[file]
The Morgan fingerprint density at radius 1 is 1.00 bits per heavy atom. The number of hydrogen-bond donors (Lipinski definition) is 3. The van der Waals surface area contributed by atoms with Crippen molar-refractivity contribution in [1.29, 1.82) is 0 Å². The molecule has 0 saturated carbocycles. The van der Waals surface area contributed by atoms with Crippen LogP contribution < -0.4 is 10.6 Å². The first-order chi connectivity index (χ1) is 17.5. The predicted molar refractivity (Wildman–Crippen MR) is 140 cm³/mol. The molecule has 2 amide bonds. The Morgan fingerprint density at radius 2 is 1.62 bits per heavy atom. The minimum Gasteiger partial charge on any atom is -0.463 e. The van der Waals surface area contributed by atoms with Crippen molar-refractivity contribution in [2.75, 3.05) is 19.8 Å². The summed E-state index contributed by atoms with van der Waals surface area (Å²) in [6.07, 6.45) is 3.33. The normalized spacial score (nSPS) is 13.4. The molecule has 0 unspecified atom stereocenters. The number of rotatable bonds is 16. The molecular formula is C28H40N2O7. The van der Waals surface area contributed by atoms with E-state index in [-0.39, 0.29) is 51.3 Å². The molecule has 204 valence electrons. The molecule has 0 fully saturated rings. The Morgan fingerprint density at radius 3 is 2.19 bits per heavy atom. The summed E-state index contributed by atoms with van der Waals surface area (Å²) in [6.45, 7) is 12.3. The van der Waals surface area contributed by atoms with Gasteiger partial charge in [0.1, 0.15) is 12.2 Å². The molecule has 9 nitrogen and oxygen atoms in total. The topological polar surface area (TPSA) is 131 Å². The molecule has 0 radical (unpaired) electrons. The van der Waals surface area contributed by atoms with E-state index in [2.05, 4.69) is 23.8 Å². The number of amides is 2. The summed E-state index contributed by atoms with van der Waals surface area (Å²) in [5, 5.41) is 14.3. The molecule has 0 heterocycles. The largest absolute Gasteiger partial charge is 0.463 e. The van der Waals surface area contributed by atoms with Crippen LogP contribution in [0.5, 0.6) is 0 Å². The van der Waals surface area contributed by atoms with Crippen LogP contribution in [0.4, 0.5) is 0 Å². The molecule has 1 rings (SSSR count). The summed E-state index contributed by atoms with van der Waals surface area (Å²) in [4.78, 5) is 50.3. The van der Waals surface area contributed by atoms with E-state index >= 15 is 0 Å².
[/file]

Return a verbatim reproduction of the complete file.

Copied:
The Morgan fingerprint density at radius 1 is 1.00 bits per heavy atom. The number of hydrogen-bond donors (Lipinski definition) is 3. The van der Waals surface area contributed by atoms with Crippen molar-refractivity contribution in [1.29, 1.82) is 0 Å². The molecule has 0 saturated carbocycles. The van der Waals surface area contributed by atoms with Crippen LogP contribution < -0.4 is 10.6 Å². The first-order chi connectivity index (χ1) is 17.5. The predicted molar refractivity (Wildman–Crippen MR) is 140 cm³/mol. The molecule has 2 amide bonds. The Morgan fingerprint density at radius 2 is 1.62 bits per heavy atom. The minimum Gasteiger partial charge on any atom is -0.463 e. The van der Waals surface area contributed by atoms with Crippen molar-refractivity contribution in [2.75, 3.05) is 19.8 Å². The summed E-state index contributed by atoms with van der Waals surface area (Å²) in [6.07, 6.45) is 3.33. The normalized spacial score (nSPS) is 13.4. The molecule has 0 unspecified atom stereocenters. The number of rotatable bonds is 16. The molecular formula is C28H40N2O7. The van der Waals surface area contributed by atoms with E-state index in [-0.39, 0.29) is 51.3 Å². The molecule has 204 valence electrons. The molecule has 0 fully saturated rings. The Morgan fingerprint density at radius 3 is 2.19 bits per heavy atom. The summed E-state index contributed by atoms with van der Waals surface area (Å²) in [6.45, 7) is 12.3. The van der Waals surface area contributed by atoms with Gasteiger partial charge in [0.1, 0.15) is 12.2 Å². The molecule has 9 nitrogen and oxygen atoms in total. The topological polar surface area (TPSA) is 131 Å². The molecule has 0 radical (unpaired) electrons. The van der Waals surface area contributed by atoms with E-state index in [2.05, 4.69) is 23.8 Å². The number of amides is 2. The summed E-state index contributed by atoms with van der Waals surface area (Å²) in [5, 5.41) is 14.3. The molecule has 0 heterocycles. The largest absolute Gasteiger partial charge is 0.463 e. The van der Waals surface area contributed by atoms with Crippen LogP contribution in [0.5, 0.6) is 0 Å². The van der Waals surface area contributed by atoms with Crippen LogP contribution in [0.4, 0.5) is 0 Å². The molecule has 1 rings (SSSR count). The summed E-state index contributed by atoms with van der Waals surface area (Å²) in [4.78, 5) is 50.3. The van der Waals surface area contributed by atoms with E-state index >= 15 is 0 Å².